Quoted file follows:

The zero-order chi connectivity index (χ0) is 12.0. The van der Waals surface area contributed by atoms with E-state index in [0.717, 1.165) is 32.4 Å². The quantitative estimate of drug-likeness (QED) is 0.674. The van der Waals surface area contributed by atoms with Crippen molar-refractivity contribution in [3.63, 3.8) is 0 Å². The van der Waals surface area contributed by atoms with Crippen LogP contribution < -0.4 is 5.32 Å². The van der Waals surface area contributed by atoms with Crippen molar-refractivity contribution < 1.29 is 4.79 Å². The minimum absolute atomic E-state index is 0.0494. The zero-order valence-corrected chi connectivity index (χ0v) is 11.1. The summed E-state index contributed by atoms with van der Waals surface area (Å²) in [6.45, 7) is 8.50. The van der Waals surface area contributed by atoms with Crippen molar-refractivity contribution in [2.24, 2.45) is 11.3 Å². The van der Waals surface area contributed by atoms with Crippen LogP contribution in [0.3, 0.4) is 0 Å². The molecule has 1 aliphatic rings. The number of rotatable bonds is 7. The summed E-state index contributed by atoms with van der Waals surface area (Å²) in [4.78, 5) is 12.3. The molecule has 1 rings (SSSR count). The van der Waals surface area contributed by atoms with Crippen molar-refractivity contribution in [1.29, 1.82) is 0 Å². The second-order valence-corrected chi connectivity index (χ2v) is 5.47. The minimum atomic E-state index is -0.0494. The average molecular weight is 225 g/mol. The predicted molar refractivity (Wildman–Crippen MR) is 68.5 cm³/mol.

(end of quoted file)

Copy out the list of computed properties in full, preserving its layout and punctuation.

The zero-order chi connectivity index (χ0) is 12.0. The van der Waals surface area contributed by atoms with E-state index in [0.717, 1.165) is 32.4 Å². The quantitative estimate of drug-likeness (QED) is 0.674. The van der Waals surface area contributed by atoms with Crippen molar-refractivity contribution in [3.63, 3.8) is 0 Å². The van der Waals surface area contributed by atoms with Crippen LogP contribution < -0.4 is 5.32 Å². The van der Waals surface area contributed by atoms with Crippen molar-refractivity contribution < 1.29 is 4.79 Å². The minimum absolute atomic E-state index is 0.0494. The zero-order valence-corrected chi connectivity index (χ0v) is 11.1. The summed E-state index contributed by atoms with van der Waals surface area (Å²) in [6.45, 7) is 8.50. The van der Waals surface area contributed by atoms with Crippen molar-refractivity contribution in [2.24, 2.45) is 11.3 Å². The van der Waals surface area contributed by atoms with Crippen LogP contribution in [0.3, 0.4) is 0 Å². The molecule has 1 aliphatic rings. The number of rotatable bonds is 7. The summed E-state index contributed by atoms with van der Waals surface area (Å²) in [4.78, 5) is 12.3. The molecule has 1 rings (SSSR count). The van der Waals surface area contributed by atoms with Crippen molar-refractivity contribution in [1.29, 1.82) is 0 Å². The second-order valence-corrected chi connectivity index (χ2v) is 5.47. The minimum atomic E-state index is -0.0494. The average molecular weight is 225 g/mol. The predicted molar refractivity (Wildman–Crippen MR) is 68.5 cm³/mol.